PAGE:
Missouri Copperheads

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Published on: May. 2, 1999

Last revision: Nov. 2, 2010

others along the back and sides help disrupt or break up the outline of their body and, along with their pinkish tan coloration, allow them to blend perfectly with the colors of dead leaves on the forest floor.

The name copperhead actually comes from the head color of the northern copperhead, which lives in southern New England, Pennsylvania, Ohio and into the Appalachian Mountain states. Northern copperheads have a slightly orange or copper-colored head, but this coloration seldom holds true for those living in Missouri. Most of Missouri's copperheads have a head color that's about the same pinkish tan as their body, but the copperhead name still stands. Their cream-colored belly has large, gray blotches along the edges that extend up slightly onto the sides.

Copperheads are considered medium-sized snakes and average 24 to 36 inches long. Adult male copperheads generally grow to longer lengths than females. Thus, a copperhead 36 or 39 inches long is likely a large male. Copperheads may reach a maximum length of over 43 inches.

The Osage copperhead lives in open forests along creeks, on rocky, southeast-, south- or southwest-facing hillsides and near abandoned farm buildings, abandoned saw mills and discarded woodpiles. Copperheads will live under lumber piles, discarded corrugated roof tin or other objects near abandoned farm buildings. The southern copperhead has a tendency to live close to creeks, rivers, river backwaters and swamps. Missouri has abundant natural and manmade habitats where copperheads can live and thrive.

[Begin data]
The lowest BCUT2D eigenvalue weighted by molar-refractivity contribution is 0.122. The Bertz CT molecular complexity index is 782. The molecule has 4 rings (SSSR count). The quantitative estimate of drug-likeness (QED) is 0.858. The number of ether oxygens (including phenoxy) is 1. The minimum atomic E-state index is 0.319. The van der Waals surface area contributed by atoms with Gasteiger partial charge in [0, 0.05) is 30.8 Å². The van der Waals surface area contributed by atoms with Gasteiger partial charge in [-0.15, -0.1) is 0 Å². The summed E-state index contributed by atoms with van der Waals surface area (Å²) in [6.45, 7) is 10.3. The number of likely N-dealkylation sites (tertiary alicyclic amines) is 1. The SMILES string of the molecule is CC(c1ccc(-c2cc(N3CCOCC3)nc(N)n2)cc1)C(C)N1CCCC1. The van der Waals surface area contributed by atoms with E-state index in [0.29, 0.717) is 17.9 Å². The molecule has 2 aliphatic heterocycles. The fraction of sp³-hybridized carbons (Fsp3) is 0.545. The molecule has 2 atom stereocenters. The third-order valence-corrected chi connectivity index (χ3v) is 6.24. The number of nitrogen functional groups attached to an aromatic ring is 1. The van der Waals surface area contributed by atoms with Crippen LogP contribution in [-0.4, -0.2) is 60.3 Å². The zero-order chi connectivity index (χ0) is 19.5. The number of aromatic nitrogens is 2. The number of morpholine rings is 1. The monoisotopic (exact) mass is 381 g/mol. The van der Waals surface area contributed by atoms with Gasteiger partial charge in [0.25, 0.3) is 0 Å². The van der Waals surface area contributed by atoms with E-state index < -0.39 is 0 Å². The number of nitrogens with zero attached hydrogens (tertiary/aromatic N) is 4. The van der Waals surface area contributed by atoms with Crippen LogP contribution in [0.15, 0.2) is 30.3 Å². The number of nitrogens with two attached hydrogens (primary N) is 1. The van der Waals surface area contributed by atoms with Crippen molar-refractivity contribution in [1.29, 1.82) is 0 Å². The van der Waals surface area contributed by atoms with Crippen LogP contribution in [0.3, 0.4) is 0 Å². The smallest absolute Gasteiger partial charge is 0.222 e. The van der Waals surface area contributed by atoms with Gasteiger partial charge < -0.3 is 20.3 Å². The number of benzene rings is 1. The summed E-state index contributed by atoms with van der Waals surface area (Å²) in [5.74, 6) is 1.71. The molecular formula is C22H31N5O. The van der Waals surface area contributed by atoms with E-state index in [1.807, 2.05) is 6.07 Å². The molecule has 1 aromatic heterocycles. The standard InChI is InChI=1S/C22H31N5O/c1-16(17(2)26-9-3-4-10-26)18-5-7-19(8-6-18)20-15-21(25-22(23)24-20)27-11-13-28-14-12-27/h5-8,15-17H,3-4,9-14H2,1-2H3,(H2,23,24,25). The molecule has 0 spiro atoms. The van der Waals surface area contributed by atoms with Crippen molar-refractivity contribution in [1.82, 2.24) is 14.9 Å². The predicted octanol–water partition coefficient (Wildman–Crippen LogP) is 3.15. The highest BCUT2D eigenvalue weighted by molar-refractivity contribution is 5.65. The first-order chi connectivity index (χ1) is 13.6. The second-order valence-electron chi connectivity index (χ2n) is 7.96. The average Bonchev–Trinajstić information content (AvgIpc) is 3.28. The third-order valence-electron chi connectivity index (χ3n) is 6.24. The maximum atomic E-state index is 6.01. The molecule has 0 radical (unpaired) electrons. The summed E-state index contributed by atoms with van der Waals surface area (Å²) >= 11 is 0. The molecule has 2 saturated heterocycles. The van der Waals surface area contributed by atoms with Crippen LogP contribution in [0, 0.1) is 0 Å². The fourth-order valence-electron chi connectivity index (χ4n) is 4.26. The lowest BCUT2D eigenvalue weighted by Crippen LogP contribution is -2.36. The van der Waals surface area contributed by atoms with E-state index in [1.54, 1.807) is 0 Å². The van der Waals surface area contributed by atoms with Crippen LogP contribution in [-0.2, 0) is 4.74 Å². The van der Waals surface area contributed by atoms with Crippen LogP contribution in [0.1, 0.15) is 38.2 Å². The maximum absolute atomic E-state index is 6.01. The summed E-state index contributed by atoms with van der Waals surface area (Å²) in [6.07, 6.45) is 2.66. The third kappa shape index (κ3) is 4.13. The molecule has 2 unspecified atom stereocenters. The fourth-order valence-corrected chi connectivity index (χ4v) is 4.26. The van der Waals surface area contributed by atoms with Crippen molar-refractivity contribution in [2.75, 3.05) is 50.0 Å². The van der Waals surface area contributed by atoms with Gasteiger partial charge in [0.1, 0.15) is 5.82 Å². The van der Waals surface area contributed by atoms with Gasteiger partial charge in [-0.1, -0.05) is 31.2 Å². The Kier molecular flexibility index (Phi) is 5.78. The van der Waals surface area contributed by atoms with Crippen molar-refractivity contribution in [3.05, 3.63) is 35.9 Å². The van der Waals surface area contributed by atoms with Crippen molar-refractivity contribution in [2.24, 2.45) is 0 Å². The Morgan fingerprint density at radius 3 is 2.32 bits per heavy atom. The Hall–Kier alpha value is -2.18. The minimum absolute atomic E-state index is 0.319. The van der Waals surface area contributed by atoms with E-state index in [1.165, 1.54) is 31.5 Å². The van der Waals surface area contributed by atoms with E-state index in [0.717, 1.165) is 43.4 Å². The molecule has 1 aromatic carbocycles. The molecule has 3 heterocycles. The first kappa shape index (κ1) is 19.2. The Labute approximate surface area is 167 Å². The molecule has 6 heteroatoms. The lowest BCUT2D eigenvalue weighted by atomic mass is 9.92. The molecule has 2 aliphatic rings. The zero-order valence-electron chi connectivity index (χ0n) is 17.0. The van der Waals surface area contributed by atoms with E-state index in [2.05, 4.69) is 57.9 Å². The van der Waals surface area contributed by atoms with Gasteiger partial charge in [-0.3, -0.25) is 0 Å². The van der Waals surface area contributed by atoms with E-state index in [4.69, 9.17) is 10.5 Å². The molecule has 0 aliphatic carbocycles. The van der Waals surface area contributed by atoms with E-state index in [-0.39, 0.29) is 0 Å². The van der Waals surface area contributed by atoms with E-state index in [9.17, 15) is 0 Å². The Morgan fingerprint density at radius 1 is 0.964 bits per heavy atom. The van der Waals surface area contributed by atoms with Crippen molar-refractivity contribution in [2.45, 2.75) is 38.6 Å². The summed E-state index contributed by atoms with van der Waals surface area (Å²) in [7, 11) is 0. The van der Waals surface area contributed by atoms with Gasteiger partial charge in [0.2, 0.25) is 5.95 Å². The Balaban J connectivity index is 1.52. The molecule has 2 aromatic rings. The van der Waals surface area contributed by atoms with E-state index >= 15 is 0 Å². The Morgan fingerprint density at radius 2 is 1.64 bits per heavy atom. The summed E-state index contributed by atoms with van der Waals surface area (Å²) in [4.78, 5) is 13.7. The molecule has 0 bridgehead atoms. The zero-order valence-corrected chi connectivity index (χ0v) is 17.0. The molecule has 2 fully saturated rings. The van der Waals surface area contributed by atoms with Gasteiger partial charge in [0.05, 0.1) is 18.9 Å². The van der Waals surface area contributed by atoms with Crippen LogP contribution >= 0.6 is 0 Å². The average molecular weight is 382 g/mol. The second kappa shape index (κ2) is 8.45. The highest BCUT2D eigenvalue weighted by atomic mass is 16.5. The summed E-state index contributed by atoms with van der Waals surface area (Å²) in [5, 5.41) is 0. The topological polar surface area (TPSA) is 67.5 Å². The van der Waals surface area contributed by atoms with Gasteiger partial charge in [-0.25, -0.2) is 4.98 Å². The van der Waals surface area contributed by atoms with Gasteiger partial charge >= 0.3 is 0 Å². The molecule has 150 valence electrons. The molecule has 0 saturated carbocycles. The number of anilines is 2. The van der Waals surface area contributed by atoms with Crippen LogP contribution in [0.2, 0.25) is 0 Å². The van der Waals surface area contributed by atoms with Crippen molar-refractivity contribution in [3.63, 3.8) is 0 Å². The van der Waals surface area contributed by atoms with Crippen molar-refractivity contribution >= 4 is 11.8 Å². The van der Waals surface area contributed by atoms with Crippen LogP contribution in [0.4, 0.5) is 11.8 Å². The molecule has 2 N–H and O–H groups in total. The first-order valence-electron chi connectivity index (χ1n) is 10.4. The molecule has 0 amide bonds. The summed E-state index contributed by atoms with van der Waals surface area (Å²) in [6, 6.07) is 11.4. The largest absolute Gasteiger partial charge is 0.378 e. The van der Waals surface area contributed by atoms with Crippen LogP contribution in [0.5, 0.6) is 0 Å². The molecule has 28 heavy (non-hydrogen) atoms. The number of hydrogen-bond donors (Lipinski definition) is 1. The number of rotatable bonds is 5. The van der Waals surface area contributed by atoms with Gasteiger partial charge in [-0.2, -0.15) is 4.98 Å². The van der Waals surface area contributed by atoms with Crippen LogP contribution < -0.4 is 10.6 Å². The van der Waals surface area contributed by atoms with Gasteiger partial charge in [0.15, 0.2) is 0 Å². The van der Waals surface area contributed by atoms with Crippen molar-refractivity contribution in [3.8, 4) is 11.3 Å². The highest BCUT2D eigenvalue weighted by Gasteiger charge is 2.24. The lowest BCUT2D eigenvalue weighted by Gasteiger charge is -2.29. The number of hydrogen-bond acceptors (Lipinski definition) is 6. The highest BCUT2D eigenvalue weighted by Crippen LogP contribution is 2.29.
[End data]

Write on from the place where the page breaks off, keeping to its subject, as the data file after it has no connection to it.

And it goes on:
All North American pit vipers give birth to live young (they don't lay eggs). Many nonvenomous snakes also produce live young, including water snakes, garter snakes and several species of small, woodland snakes. Actually, about half of Missouri's 51 kinds of snakes produce eggs (all nonvenomous) and half produce live young, including our five venomous species.

Female copperheads can produce a litter ranging from one to a maximum of 20, with four to seven young being a common litter size, in late August through September. Research in Kansas showed that female copperheads may produce a litter of young for two years, then may go several years without reproducing. Newly born copperheads are 7 or 8 inches long. The young resemble adults, although their background color is lighter and their markings are a lighter brown.

We know young copperheads eat small lizards, such as skinks and fence lizards, and frogs. There are reports of young and adult copperheads eating cicadas-either nymphs or newly transformed

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